14.4 Color and Polarization. pp. 543 - 548 Mr. Richter. Agenda (Today and Tomorrow. Review Homework Introduction to Color Notes: Color Color and Light Color and Pigment Polarization. Objectives: We Will Be Able To…. Recognize how additive colors effect the color of light. - PowerPoint PPT Presentation
Text of 14.4 Color and Polarization
14.4 Color and Polarizationpp. 543 - 548
Agenda (Today and Tomorrow
Review Homework Introduction to Color Notes:
Color Color and Light Color and Pigment Polarization
Objectives: We Will Be Able To… Recognize how additive colors effect the color of light. Recognize how pigments affect the color of reflected
light. Explain how linearly polarized light is formed and
Leaves are green. What makes them green? That is, why do we perceive them to be green?
Discuss at your table and we will discuss as a class in a few minutes.
Introduction to Color The color of an object appears different
depending on the lighting conditions. Think about what you look like under
a black light. Or some jerk’s sunglasses.
The color of an object depends on which wavelengths of light shine on
the object, and which wavelengths are reflected.
Remember, white (visible) light is a combination or red, orange, yellow, green, blue and violet.
These colors each have different wavelengths red = ~700 nm violet = ~400nm
When light hits an object, some wavelengths are absorbed, and some are reflected.
An object will appear to be the color of the light that it reflects.
Green leaves appear green because they absorb all wavelengths of light except green, which they reflect.
If a red light shines on a green leaf, what color will the leaf appear to be? Black!
Green objects only reflect green light.
When white light shines on green objects (white light contains green), green light is reflected
When red light shines on green objects (red light contains no green), the light is absorbed, and the object appears black.
What color does the leaf appear if green light shines on it? Green, of course!
Color and Light
Color and Light A prism breaks up light into six
(or seven) distinct colors. These beams of light cannot be
further broken up, but they can be put back together.
If we add two colors of pure light together, we can create new colors.
This is not the same as mixing pigments!
Color and Light The three primary colors of
light are red green and blue
When two of these colors combine, they create a secondary color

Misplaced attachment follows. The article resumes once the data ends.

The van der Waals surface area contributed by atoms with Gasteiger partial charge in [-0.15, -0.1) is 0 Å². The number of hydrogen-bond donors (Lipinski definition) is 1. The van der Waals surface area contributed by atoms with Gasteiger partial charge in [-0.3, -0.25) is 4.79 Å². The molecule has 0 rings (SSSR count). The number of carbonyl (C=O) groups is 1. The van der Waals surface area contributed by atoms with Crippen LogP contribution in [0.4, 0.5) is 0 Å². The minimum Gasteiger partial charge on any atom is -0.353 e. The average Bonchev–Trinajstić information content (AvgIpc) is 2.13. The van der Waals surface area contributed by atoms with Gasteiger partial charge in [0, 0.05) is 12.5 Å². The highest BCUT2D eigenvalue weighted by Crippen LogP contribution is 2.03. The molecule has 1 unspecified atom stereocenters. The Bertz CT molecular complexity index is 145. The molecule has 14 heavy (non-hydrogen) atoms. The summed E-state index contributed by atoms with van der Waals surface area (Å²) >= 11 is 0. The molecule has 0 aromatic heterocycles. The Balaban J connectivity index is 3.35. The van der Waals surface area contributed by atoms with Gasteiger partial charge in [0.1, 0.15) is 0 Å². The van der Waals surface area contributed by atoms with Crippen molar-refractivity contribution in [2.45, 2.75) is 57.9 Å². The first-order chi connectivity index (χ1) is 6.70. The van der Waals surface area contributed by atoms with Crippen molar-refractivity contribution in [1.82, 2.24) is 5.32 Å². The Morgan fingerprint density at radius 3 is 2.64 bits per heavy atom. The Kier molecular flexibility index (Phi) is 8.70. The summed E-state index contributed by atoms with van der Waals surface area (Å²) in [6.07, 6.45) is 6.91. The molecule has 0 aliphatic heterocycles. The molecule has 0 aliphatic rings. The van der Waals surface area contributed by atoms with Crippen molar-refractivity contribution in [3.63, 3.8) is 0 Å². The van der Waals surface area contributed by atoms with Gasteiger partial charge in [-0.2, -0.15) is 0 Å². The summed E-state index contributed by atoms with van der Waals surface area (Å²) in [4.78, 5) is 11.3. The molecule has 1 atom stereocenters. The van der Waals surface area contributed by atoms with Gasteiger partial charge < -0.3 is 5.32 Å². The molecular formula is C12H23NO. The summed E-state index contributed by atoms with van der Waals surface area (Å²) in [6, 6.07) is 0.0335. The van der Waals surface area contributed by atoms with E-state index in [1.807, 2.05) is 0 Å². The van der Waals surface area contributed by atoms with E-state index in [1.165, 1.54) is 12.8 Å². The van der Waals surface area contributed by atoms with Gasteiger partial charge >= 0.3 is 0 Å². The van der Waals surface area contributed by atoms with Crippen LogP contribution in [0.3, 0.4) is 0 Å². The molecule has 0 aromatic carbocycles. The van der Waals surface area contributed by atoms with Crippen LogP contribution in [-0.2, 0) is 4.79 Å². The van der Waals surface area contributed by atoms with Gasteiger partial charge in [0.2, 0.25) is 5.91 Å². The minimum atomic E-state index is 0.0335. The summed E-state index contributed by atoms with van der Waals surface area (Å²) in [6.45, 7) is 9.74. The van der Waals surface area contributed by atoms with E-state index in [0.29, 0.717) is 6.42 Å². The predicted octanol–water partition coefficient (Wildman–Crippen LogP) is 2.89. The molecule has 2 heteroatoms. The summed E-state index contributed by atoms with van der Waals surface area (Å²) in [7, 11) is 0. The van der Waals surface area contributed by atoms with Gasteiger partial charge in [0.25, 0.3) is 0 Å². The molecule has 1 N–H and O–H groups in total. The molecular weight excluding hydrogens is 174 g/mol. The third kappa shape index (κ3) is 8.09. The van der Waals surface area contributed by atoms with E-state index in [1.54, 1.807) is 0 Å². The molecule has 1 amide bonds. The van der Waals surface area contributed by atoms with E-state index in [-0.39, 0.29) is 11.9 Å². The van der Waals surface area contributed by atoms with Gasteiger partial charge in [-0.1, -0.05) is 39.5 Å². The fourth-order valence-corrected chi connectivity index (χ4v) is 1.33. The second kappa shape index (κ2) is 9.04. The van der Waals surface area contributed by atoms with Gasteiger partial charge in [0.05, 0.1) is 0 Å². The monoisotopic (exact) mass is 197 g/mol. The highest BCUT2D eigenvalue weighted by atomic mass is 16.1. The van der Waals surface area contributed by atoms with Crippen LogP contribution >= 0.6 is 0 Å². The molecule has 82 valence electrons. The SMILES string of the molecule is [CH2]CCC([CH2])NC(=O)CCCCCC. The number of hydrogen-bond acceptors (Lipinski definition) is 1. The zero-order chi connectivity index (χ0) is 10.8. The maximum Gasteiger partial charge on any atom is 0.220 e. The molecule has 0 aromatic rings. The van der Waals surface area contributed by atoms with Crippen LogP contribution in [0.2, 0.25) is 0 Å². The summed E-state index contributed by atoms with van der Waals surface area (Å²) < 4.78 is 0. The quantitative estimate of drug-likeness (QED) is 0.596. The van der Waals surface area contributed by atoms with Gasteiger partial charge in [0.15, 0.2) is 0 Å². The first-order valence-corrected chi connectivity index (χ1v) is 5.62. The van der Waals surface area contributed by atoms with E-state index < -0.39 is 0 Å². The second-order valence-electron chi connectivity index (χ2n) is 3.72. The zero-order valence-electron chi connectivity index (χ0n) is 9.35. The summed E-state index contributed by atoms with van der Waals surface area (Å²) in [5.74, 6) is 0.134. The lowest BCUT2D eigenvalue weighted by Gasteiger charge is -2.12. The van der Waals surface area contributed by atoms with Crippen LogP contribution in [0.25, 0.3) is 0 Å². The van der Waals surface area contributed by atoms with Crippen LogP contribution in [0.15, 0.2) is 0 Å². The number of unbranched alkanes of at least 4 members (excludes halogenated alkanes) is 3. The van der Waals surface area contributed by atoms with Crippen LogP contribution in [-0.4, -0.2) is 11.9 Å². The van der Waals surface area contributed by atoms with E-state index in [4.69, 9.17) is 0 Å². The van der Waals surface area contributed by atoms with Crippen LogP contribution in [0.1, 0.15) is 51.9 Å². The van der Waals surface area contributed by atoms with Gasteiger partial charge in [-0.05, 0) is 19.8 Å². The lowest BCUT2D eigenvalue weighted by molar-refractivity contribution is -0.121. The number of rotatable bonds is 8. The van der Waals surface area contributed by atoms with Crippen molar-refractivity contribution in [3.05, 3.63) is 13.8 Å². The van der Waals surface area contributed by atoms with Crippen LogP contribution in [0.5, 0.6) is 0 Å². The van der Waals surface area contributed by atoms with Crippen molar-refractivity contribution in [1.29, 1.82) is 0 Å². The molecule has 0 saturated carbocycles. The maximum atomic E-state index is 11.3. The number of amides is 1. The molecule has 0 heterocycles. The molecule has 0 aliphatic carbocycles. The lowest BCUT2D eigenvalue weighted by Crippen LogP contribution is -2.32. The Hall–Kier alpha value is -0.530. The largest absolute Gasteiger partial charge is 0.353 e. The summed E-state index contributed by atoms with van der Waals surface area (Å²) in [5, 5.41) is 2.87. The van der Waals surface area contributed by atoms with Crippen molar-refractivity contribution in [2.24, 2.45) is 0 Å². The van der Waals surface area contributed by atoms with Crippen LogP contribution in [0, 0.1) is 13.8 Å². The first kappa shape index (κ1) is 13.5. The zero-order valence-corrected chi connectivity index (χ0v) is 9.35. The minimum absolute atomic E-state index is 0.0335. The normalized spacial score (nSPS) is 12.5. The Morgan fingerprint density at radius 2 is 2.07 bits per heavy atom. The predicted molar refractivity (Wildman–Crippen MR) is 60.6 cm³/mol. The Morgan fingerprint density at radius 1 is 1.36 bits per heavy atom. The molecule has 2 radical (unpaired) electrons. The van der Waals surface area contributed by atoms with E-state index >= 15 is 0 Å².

red + green = yellow red + blue = magenta blue + green = cyan
Color and Light (fun facts)
The human eye can only detect the primary colors of light: red, blue and green. Everything else is a
combination of those colors.
Visual screens like monitors and TVs only have red, blue and green pixels. The brightness of each pixel
contributes to the overall picture color.
Color and Light: Your Turn
A substance is known to reflect green and blue light. What color would it appear to be when it is illuminated
by the following colors of light?1. white light2. blue light3. magenta light4. red light
1) cyan, 2) blue, 3) blue, 4) black
If pure yellow light shines on a magenta t-shirt, what color will the t-shirt appear to an observer?
Yellow light = green + red light Magenta = reflects red + blue Yellow shining on magenta reflects
only red light
Warm-Up Upcoming Schedule/Exam Notes:
Color and Pigment Polarization
Today: Finish 14.4 Tomorrow: Ch. 14 Review Friday: Ch. 14 Test (No Quarterly Exam) Next Week: Refraction!
Color and Pigment
Color and Pigment When colors of light are
mixed, they are additive. Yellow light (red + green)
mixed with blue light all combine to form white light.
When colors of pigment are mixed, the result is different.
Yellow pigment mixed with cyan pigment creates green. Why?
Color and Pigment
When colors of pigment mix, they are subtractive.
Each pigment (like a paint color) only reflects certain colors of light.
The more pigments are mixed, the less light is reflected back.
Color and Pigment
The primary pigment colors are: cyan yellow magenta
Just like a printer cartridge.
All other pigments are formed from combinations of these pigments.
Light from most sources has electric and magnetic fields that oscillate at all random angles. Vertical, horizontal, , etc.
This light is said to be unpolarized.
Light is polarized when the all of the electromagnetic waves are transmitted at the same angle. Everything is aligned.
The vibrations of the electric and magnetic fields are parallel to each other.
Light can be polarized in two ways:
Transmission: a polarizer (good word!) allows only waves of a certain angle to pass through. Kind of like a picket fence.
Reflection: most waves of light bouncing off of a surface are polarized parallel to that surface Like glare off of glass or other shiny
Most light we see that is polarized due to reflection is horizontally polarized. Parallel to snow covered ground,
car hoods, lakes, etc.
Glasses and goggles are polarized vertically to block this glare. Like adding a horizontal picket
Wrap-Up: Did we meet our objectives?
Recognize how additive colors effect the color of light. Recognize how pigments affect the color of reflected
light. Explain how linearly polarized light is formed.
p. 548 #1-4 p. 552 #37-39, 41 Chapter 14 Test Friday